Representatives of nurse groups meet the Public Health Ministry’s permanent secretary Dr Opas Karnkawinpong to demand that the Drug Bill clearly stipulate that nurses too can dispense drugs, just like dentists, pharmacists, veterinarians and doctors.
Representatives of nurse groups meet the Public Health Ministry’s permanent secretary Dr Opas Karnkawinpong to demand that the Drug Bill clearly stipulate that nurses too can dispense drugs, just like dentists, pharmacists, veterinarians and doctors.

Dispute over drug dispensing continues

national September 12, 2018 01:00

By The Nation

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Ministry official calls for resolution as nurses, pharmacists fight over clauses



THAILAND WILL stick with the drug law that was passed half a century ago and disallows nurses from dispensing drugs, if relevant organisations continue fighting over the new Drug Bill. 

“If we can’t present the draft to the Cabinet, we won’t be able to push for greater consumer protection and better control of online medicine ads. We will have to stick with the 1967 Drug Act,” Public Health Ministry’s permanent secretary Dr Opas Karnkawinpong said yesterday. 

He was speaking after attending a meeting with several nurse groups, including the Thailand Nursing and Midwifery Council.

The two issues that spark the biggest controversy stipulate which professions can dispense drugs and how drugs are categorised. 

Representatives of nurses and health workers based in Thailand’s deep South insisted that the Drug Bill should allow nurses to dispense drugs because at small hospitals, nurses may have to respond to patients’ needs in the absence of doctors and pharmacists.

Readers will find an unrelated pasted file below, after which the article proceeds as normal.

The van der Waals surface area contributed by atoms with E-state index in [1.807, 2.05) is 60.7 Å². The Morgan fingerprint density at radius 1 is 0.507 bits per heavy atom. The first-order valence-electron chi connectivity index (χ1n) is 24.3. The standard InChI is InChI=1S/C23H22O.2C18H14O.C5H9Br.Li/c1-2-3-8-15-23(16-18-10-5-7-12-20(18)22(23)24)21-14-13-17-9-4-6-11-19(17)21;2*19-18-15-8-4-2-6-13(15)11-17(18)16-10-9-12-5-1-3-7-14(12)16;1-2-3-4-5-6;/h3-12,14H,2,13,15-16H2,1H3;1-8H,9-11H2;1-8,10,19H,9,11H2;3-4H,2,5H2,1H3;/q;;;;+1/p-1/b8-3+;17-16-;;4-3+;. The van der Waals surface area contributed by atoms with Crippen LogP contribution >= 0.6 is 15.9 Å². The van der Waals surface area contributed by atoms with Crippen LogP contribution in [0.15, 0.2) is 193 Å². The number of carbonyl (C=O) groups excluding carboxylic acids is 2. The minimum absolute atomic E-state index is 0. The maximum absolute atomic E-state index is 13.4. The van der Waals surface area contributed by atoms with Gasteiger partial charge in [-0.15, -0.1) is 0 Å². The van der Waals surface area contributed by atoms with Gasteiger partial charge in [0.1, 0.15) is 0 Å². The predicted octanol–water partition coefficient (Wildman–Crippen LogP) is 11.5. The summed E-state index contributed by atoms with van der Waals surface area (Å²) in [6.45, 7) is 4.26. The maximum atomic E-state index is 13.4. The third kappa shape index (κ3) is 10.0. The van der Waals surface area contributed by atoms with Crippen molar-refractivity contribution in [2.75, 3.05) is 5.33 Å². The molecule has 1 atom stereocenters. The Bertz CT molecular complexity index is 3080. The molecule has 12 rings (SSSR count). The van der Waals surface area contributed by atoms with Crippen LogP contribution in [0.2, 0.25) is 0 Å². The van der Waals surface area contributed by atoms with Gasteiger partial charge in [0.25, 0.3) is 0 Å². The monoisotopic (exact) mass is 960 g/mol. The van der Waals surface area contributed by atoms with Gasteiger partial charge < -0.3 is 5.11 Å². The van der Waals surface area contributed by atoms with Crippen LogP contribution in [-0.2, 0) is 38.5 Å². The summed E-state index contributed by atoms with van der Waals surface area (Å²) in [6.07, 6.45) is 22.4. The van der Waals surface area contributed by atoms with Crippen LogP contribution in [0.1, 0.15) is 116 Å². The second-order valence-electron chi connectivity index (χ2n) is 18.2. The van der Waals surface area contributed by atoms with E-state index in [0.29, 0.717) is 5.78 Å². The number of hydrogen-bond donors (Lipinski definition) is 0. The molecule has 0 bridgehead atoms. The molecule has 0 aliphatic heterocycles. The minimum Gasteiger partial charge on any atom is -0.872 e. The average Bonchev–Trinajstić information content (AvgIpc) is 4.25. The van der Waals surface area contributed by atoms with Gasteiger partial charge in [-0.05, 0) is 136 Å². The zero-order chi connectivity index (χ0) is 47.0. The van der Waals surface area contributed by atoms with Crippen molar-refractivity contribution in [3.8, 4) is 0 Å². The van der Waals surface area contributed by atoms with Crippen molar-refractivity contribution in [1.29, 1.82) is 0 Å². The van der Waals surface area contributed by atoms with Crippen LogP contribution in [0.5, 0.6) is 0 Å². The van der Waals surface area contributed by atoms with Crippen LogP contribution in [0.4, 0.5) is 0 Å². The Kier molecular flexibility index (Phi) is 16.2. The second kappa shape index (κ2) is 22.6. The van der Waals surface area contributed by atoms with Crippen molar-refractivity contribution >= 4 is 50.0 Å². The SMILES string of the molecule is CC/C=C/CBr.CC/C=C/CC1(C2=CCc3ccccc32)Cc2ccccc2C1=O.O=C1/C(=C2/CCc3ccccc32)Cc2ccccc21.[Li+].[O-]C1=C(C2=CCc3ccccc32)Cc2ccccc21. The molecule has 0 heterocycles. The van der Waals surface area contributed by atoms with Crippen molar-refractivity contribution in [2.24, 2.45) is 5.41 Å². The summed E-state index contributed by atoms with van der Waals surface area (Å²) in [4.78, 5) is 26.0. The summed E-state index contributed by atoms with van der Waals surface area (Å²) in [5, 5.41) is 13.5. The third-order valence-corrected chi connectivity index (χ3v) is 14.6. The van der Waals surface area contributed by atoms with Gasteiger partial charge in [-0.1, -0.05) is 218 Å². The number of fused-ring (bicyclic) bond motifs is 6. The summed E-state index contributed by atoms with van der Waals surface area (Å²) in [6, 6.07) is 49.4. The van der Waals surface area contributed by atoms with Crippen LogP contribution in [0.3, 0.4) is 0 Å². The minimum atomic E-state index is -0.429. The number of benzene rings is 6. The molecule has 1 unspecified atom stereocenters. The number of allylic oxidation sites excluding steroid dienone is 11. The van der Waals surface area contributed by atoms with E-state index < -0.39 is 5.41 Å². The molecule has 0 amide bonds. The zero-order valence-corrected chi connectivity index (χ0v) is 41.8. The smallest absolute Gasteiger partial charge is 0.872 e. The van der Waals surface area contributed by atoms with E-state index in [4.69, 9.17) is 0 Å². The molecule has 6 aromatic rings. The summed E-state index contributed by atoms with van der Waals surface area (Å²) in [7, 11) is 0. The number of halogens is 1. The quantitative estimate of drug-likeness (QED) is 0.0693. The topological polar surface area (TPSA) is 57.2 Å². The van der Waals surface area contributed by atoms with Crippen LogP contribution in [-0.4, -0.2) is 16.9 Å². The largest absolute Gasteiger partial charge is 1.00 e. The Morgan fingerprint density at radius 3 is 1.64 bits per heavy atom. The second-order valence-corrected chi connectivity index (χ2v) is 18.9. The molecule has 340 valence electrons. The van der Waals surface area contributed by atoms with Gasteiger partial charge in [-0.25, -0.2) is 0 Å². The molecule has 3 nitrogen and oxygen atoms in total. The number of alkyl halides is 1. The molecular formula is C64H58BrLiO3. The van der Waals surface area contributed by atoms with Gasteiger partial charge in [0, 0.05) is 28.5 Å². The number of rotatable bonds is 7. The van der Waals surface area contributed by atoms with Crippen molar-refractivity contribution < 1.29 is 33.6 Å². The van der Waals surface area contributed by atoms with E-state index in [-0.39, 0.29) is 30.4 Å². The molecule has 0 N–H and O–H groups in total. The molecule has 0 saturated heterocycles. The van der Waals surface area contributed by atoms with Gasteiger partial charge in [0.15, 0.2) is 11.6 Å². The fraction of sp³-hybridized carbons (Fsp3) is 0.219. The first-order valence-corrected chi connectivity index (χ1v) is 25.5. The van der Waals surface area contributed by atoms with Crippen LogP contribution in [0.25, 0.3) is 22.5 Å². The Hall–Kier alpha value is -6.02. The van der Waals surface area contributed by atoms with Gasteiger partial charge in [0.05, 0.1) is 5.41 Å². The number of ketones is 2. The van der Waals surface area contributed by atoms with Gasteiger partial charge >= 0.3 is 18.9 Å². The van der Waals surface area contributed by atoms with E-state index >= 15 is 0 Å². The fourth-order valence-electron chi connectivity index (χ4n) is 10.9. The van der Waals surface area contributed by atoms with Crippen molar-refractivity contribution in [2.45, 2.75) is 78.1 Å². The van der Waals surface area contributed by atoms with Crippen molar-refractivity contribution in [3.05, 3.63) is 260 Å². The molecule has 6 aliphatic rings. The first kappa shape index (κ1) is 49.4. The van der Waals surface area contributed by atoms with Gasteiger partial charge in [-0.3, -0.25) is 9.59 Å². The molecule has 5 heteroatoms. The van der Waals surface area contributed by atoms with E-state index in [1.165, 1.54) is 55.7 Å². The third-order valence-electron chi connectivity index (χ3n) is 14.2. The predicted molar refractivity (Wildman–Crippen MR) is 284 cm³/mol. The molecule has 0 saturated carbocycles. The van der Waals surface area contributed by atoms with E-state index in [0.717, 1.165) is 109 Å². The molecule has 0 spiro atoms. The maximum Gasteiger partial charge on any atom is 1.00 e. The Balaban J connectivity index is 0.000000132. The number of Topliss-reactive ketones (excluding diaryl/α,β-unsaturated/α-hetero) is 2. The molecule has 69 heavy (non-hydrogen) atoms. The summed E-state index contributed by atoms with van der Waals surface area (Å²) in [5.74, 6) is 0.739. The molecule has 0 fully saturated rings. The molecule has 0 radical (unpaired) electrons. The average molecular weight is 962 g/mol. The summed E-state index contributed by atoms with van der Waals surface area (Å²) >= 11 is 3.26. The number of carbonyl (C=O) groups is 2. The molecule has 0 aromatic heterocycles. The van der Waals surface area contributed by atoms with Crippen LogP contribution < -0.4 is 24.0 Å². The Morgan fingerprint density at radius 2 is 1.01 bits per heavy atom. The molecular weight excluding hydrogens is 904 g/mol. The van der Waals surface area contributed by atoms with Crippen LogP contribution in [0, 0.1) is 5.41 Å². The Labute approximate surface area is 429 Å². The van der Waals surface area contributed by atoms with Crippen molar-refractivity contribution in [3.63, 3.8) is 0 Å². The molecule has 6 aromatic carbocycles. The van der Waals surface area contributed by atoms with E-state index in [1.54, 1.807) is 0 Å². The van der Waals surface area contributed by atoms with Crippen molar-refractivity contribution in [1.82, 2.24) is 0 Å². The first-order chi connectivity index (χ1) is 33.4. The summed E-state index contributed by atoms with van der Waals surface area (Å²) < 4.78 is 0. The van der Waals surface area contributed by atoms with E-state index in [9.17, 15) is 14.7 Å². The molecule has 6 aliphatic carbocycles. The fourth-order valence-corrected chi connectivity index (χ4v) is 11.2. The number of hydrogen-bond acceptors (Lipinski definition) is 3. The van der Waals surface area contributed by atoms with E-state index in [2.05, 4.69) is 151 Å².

However, last week, the Food and Drug Administration talked with pharmacists’ groups and |ruled out nurses, stating that only pharmacists, dentists, doctors and veterinarians could dispense drugs. 

Pharmacists have insisted that anyone dispensing drugs must be carefully controlled to uphold the checks-and-balances in the healthcare sector. 

Opas said he would encourage relevant organisations to get together this week to resolve these issues. 

“We hope they will settle their differences. If they still fight over some clauses in the bill, we won’t be able to forward it to the Cabinet to start the legislation of the new drug law,” he said. 

Thailand Nursing and Midwifery Council’s president Assoc Professor Tassana Boontong said the new Drug Bill would deliver many benefits if it is passed. 

“We have already drawn up manuals on how nurses should provide primary medical care and dispense basic medicines for patients. This manual has won approval from the Medical Council, the Dental Council and the Pharmacy Council of Thailand,” Tassana said. “So, the new law should reflect the current situation.” 

Nurse groups expect the new bill to list four drug categories so nurses can handle basic drugs. But pharmacists hope that the bill will list just three categories of drugs: prescription drugs, medicines that pharmacists can dispense right away and general medicine for home use.

Opas said he understood the nurses’ position because in some areas, such as the deep South, nurses were in charge of dispensing drugs. 

“So, nurses hope they will get clear legal protection,” he said. 

 

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